Most students starting university in 2004 will have been born around 1986, and so most of the Troubles are pre-historic to their memories. They were born one year after the Anglo-Irish Agreement, five years after the republican hunger strikes, and two decades after the eruption of the violent conflict in the late 1960s. They were one-year-old at the time of the the IRA’s Enniskillen Remembrance Day bomb, and around eight at the time of the IRA’s 1994 ceasefire. There will be competition among those wanting to make sense of these events for students who are too young to remember much about them. Historians should be involved in this competition, if we are to avoid the persistence of that most dangerous notion of all – that one’s own sectional and contemporary view of the past is the only truly valid one.
Fourth, historians – now increasingly happy again to entertain counterfactual speculation – can make a crucial contribution to understanding and coming to terms with the north of Ireland’s history by challenging the idea that the eruption and evolution of the Troubles were inevitable. The idea that what emerged in the late 1960s was unavoidable is one which has gained many adherents. The role of various villains (British imperialism, unionist oppression, southern Irish meddling, republican trouble-making), or the sense of something doomedly tragic about Anglo-Irish relations, have led many to accept that something like what we have lived through had to happen. By recreating lost, past worlds through the study of all available records, historians are increasingly showing how contingent at least the nature and extent of the northern conflict actually was. The past – in Ulster as elsewhere – contained not one inevitable future, but seeds for the development of many.
Consider the very emergence of the Troubles, and some of the key incidents which exacerbated tensions disastrously in those early years. At the start of 1969 a radical group of civil rights activists staged the provocative Burntollet march; it was predictably and lamentably attacked by loyalist opponents, northern tensions were further inflamed as a result and a comparatively quiescent period open to potential political defusion was lost. Or again, in the summer of 1970 there occurred large-scale arms searches by the security forces in a Catholic area of Belfast (what became known as the Falls curfew); arms were found, but lives were lost and relations between the British Army and the Catholic working class were fatally worsened. The following year saw the introduction of internment as an attempt to deal with the threat of paramilitary subversion; but the intelligence upon which swoops were based, and the maltreatment of some of those who were interned, deepened the anger among Irish republicans with disastrous consequences. In January 1972 the aggressive Parachute Regiment was deployed to contain an anti-internment march in Derry, and fourteen civilians were fatally shot on Bloody Sunday. It is not merely that these episodes now seem, with decades’ worth of hindsight, to have been ill-judged initiatives. The available record demonstrates that, in each case, sound arguments were indeed offered against each of these actions from informed figures at the time. Real alternatives existed. Many among the civil rights community itself counselled against the Burntollet march, on the sensible ground that the predictable, consequent inflaming of passions would prove disastrous. British politicians at the time saw that the one-sidedness of the 1970 Falls curfew would send out unhelpful and divisive messages. Politicians and leading soldiers argued against internment in 1971, on the grounds that it could only work were there better intelligence than actually existed. And even in advance of the tragedy of Bloody Sunday, people (including soldiers from other British Army regiments) were pointing out that the Paratroops’ record in Ulster was one of aggravating nationalist opinion in such a way as to make them the least suitable group to police Derry in January 1972. Some of these decisions might have been made differently had London intervened with the introduction of direct rule over Northern Ireland in the late-1960s rather than in 1972: and that again – as the archival record now shows – was something for which plans had been made.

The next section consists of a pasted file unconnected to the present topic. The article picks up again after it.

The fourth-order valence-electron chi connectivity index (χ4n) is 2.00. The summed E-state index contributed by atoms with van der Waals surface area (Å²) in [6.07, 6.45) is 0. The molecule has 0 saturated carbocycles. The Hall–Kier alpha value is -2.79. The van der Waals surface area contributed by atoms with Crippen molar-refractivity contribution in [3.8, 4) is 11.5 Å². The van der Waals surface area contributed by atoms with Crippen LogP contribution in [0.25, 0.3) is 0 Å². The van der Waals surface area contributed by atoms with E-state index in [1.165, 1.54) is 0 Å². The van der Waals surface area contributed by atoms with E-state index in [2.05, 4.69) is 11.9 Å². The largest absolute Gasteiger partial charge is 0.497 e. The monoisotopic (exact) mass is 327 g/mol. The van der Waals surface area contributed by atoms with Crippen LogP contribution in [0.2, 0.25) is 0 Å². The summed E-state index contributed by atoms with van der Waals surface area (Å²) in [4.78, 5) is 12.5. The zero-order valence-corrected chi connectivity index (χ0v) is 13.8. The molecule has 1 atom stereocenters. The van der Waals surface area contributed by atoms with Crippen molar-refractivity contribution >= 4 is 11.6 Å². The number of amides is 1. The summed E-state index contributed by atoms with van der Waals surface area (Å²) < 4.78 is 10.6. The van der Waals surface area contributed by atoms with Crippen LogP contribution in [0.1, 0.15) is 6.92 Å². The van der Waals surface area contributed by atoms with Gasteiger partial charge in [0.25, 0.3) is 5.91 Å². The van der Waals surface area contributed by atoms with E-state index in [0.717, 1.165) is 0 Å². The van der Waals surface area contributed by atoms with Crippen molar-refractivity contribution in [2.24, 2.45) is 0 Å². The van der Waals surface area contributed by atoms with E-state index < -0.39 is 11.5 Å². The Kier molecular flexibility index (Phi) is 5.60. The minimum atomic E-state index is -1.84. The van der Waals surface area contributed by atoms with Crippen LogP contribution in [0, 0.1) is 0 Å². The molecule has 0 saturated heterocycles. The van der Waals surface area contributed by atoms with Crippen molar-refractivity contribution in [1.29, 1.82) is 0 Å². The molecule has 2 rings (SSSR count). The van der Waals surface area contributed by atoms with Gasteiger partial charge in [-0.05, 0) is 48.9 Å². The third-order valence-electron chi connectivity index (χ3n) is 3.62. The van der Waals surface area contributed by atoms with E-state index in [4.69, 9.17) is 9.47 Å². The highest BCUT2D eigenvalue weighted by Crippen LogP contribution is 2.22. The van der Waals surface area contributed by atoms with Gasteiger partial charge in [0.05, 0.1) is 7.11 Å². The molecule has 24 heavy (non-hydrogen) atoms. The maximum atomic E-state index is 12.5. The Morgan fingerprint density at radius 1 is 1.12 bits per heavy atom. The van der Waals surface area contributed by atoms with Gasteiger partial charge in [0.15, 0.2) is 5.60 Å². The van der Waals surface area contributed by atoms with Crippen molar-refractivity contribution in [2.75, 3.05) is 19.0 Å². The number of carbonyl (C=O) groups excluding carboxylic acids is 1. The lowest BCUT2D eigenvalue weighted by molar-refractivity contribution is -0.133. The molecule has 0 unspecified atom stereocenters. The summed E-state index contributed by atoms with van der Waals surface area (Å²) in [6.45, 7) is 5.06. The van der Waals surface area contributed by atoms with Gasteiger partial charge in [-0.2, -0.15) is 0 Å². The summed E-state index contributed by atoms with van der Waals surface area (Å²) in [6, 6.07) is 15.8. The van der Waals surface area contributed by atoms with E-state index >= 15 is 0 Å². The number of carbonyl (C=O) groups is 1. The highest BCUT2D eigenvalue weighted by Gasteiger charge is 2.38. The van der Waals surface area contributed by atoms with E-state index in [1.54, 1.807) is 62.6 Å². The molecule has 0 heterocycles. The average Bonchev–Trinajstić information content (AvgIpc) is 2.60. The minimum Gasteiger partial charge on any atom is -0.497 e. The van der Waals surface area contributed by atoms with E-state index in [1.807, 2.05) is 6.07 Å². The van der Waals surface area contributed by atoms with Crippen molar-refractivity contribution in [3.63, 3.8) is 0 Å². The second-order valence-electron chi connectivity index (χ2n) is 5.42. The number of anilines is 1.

Clearly the emergence of the troubles – certainly in the form that they tragically and bloodily took – was not inevitable. Nor was the evolution of Ulster politics an inexorable process in subsequent years: whether in regard to the Irish republican hunger strikes of 1980 and 1981, or the development of the 1990s peace process, richly-sourced historical accounts of the Northern Irish Troubles again and again point to the contingency rather than the inevitability of Ulster history. This may not make the past an easier place for us all to face, but it does mean that current and future political responses can be made with an awareness of the importance (and the range) of the choices in which we can all participate.
Historians are rightly cautious about too programmatic an engagement in contemporary political reconstruction; and they are rightly sceptical about the weight of their influence. But there does seem, in relation to Northern Ireland, to be a good case for professional historians being prepared to produce a responsible form of public history: work that is scholarly yet accessible, and accounts which are both authoritative and balanced. It is not that historians are free from instinctive bias or that they can predict future patterns of politics with any certainty. But the detailed knowledge available from scholarly historians, and the rigour ensured through adherence to proper rules of historical research, might help to provide one part of the foundation on which can be built a measured and sane approach to Ulster’s bloody past.
Richard English is Professor of Politics at Queen's University, Belfast. He is the author of Armed Struggle: The History of the IRA (Macmillan, 2003).